6 – Pinning Actions drop-down menu in the Animator; used to activate and deactivate pinning groups. Extra tip: the Remove All Pinned Groups and Remove All Pinned Animations functions make it easy for you to deactivate all the active groups/animations in one move.
Another advantage of ‘pinned’ animations and pinning groups is that you can use the Touch Properties (see Object Inspector) to easily add all the animations that are currently active (those that are pinned) at once. For example, if the animations in a pinning group called ‘Bee’ are currently active in the Animator, you can add them to the Animations List for the trigger object with a single click.
In principle, all the animations in a pinning group will be listed in the Animator when the group is question is active. However, you can also temporarily ‘unpin’ individual animations in order to remove them from the Animator display without deleting them from the pinning group.
This is displayed as follows in the Pinning Actions menu:
- Fully active groups are marked with a √
- Groups in which not all animations are currently active are marked with a –
- Inactive groups have no symbol
Animations of nested objects (parent-child objects)
In practice, you will often find yourself wanting to animate objects made up of several sub-objects, rather than simply animating individual objects in isolation. While we were looking at pinning groups, we used the example of a cat. While the cat’s individual body parts were moved/animated in isolation, we wanted it to move across the screen as a single unit. Pinning groups come in handy during the animation process, but the ability to group objects together as nested objects (parent-child objects) is even more important. This type of configuration is made up of a main (parent) and one or more subordinate (child) objects that are assigned to it. In the example of our cat, the individual legs, head and tail of the cat could be ‘children’ of the main ‘Body’ object. In order to achieve this configuration, the objects are nested inside one another in the Scene Navigator, then the child objects are animated individually and linked to the ‘Cat’ parent object by means of the nesting. If the parent object is moved, rotated or scaled, or if its opacity is altered, the child objects automatically adopt the same changes. In order to better illustrate how this works, think of a mother duck with her chicks swimming behind her in her wake. If you make the mother change her path, the chicks will follow her automatically, even though they are still performing their own movements.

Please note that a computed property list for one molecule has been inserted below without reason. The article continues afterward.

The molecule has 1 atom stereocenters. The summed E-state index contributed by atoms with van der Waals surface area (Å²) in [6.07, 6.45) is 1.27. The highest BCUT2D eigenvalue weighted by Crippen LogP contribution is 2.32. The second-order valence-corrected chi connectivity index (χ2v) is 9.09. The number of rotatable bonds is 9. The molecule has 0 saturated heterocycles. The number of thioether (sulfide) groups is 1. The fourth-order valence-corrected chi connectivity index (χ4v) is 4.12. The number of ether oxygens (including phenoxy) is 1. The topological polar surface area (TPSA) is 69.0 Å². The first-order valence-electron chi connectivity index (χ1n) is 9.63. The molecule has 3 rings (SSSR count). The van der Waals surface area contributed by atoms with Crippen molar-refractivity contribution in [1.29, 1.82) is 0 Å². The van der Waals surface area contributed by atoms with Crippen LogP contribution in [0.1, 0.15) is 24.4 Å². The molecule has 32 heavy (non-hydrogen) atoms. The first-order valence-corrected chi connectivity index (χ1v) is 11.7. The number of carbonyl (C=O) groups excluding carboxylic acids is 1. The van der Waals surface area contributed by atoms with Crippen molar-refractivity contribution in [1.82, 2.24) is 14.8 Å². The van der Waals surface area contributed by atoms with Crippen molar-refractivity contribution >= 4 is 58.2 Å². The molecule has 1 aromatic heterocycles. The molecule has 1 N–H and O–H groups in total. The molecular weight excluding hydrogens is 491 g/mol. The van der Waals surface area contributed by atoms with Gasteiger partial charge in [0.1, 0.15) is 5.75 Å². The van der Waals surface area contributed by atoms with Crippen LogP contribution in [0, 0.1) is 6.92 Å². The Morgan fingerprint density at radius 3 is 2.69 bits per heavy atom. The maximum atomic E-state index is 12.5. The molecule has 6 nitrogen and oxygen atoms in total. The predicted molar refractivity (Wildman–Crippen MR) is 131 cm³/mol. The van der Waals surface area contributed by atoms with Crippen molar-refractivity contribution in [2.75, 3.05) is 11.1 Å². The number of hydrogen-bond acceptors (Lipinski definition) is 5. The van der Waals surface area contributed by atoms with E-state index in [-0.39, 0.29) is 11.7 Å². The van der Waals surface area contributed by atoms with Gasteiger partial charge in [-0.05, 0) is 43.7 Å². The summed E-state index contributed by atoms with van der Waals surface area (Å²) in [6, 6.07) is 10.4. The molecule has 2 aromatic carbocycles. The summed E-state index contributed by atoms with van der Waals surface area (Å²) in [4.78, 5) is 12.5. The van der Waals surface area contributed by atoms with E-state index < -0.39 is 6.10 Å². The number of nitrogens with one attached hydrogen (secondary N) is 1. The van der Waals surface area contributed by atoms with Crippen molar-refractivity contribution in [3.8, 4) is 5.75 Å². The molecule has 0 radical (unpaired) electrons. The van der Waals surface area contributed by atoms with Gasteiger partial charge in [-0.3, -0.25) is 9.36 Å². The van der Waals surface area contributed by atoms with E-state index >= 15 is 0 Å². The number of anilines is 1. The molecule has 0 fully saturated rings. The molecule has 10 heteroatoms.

Nested objects are easy to create:
- First, you need to think about which object is going to be your main, or parent, object – the one the other objects will follow.